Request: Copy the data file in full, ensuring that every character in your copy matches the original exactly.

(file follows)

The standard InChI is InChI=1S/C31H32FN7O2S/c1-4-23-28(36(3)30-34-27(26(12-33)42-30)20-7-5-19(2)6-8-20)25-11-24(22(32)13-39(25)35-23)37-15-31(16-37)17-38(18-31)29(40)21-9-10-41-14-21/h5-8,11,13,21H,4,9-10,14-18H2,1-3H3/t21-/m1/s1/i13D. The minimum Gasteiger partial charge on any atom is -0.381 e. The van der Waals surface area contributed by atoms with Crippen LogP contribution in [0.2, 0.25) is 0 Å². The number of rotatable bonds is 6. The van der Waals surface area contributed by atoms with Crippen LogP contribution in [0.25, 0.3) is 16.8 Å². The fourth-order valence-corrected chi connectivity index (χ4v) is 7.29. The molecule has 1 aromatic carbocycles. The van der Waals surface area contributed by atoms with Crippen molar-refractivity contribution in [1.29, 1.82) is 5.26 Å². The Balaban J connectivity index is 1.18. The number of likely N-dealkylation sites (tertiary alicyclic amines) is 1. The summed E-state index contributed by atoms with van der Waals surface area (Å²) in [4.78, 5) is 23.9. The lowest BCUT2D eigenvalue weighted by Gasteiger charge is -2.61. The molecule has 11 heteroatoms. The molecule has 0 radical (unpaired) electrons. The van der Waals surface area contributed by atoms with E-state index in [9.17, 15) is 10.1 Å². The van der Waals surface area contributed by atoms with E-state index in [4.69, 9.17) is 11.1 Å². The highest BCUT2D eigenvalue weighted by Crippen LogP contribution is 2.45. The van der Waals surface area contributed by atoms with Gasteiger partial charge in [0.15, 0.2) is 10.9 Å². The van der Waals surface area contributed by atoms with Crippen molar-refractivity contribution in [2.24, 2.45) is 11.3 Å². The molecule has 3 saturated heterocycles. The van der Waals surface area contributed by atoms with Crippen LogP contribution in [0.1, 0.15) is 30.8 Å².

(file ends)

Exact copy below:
The standard InChI is InChI=1S/C31H32FN7O2S/c1-4-23-28(36(3)30-34-27(26(12-33)42-30)20-7-5-19(2)6-8-20)25-11-24(22(32)13-39(25)35-23)37-15-31(16-37)17-38(18-31)29(40)21-9-10-41-14-21/h5-8,11,13,21H,4,9-10,14-18H2,1-3H3/t21-/m1/s1/i13D. The minimum Gasteiger partial charge on any atom is -0.381 e. The van der Waals surface area contributed by atoms with Crippen LogP contribution in [0.2, 0.25) is 0 Å². The number of rotatable bonds is 6. The van der Waals surface area contributed by atoms with Crippen LogP contribution in [0.25, 0.3) is 16.8 Å². The fourth-order valence-corrected chi connectivity index (χ4v) is 7.29. The molecule has 1 aromatic carbocycles. The van der Waals surface area contributed by atoms with Crippen molar-refractivity contribution in [1.29, 1.82) is 5.26 Å². The Balaban J connectivity index is 1.18. The number of likely N-dealkylation sites (tertiary alicyclic amines) is 1. The summed E-state index contributed by atoms with van der Waals surface area (Å²) in [4.78, 5) is 23.9. The lowest BCUT2D eigenvalue weighted by Gasteiger charge is -2.61. The molecule has 11 heteroatoms. The molecule has 0 radical (unpaired) electrons. The van der Waals surface area contributed by atoms with E-state index in [9.17, 15) is 10.1 Å². The van der Waals surface area contributed by atoms with E-state index in [4.69, 9.17) is 11.1 Å². The highest BCUT2D eigenvalue weighted by Crippen LogP contribution is 2.45. The van der Waals surface area contributed by atoms with Gasteiger partial charge in [0.15, 0.2) is 10.9 Å². The van der Waals surface area contributed by atoms with Crippen molar-refractivity contribution in [2.24, 2.45) is 11.3 Å². The molecule has 3 saturated heterocycles. The van der Waals surface area contributed by atoms with Crippen LogP contribution in [0.1, 0.15) is 30.8 Å².